The purpose of the La Verne Academy’s Monday noon lecture series is to offer the opportunity for faculty to present findings of their scholarly research and promote a thoughtful critical review and discussion of those findings from those present.
It appears that some of the remarks and inferences made to Dr. Cook’s presentation (“‘Palestine’ lecture sparks debate,” April 17) regarding the recorded impressions of Richard Catling, assistant inspector general with the Palestine Police in the 1940s, were neither accurate nor scholarly.
They assailed the validity of Dr. Cook’s findings without any substantiation and seemed to stem from an emotionally prejudiced perspective rather than an accurate and logical rebuttal of Dr. Cook’s conclusions.
As soon as a person’s personal political agenda takes precedence over a thoughtful and open dialogue built on facts, not supposition, the Academy’s lecture events lose their focus and integrity.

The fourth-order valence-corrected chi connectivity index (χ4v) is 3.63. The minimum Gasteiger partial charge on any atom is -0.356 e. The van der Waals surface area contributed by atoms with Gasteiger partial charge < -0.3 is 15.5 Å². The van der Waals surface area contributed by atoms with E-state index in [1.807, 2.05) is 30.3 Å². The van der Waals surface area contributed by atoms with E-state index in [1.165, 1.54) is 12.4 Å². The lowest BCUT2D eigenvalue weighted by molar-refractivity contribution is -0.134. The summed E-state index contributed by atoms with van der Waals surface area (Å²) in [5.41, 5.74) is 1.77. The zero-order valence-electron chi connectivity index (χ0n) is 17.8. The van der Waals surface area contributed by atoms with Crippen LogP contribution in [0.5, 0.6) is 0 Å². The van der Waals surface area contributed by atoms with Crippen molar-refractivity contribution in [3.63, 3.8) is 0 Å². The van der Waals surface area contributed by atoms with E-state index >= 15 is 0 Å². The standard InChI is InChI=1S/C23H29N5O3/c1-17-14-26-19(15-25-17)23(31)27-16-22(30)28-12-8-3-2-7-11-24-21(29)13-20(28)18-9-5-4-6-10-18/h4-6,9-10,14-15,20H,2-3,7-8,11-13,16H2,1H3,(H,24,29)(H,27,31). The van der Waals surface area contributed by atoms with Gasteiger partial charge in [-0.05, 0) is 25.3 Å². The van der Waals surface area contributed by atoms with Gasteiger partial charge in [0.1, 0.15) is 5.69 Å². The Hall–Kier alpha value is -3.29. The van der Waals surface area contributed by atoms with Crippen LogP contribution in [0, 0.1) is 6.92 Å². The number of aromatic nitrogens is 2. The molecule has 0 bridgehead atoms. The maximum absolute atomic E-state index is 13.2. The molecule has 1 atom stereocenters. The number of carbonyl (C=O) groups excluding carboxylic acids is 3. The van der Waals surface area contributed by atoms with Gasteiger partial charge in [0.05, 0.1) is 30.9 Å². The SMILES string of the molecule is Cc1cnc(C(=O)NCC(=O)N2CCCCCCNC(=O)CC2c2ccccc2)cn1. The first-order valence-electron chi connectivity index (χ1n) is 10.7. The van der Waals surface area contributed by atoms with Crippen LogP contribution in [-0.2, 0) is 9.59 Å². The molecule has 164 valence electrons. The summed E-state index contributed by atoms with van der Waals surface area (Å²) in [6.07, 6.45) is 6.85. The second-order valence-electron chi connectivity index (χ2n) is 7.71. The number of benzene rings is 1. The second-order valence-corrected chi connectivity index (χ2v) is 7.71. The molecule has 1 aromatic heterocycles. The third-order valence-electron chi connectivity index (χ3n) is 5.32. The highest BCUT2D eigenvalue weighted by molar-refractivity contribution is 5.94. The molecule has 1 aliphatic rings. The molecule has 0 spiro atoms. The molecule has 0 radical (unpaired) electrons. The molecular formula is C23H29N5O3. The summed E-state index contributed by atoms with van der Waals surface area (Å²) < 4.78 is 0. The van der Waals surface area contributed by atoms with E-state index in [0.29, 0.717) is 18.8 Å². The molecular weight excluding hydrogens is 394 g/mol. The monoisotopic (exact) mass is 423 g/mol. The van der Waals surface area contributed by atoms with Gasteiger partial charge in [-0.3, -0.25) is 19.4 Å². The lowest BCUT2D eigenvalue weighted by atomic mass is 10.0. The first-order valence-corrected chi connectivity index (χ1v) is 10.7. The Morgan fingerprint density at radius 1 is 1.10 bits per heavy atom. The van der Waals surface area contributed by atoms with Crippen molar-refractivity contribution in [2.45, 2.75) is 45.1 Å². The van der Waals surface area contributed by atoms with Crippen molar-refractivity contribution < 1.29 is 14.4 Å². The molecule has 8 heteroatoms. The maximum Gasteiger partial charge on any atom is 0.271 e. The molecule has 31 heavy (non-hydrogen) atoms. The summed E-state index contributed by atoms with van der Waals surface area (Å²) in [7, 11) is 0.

The wonderful thing about the academic environment at the University of La Verne is the provision of a forum where honest inquiry, discussion, and debate can take place based upon scholarly critical thought regarding any topic.
I believe our students were deprived of an opportunity to observe an intellectually honest dialogue regarding the information Dr. Cook presented based upon his thorough and thoughtful research from archives in both Oxford, England and Tel Aviv, Israel. Both attendees and the forum presenter deserve to participate in an intellectually rich environment of informed inquiry and discussion, even debate, but not waste time rebutting assertions based on personally distorted biases or prejudices.
Professor of Health Services Management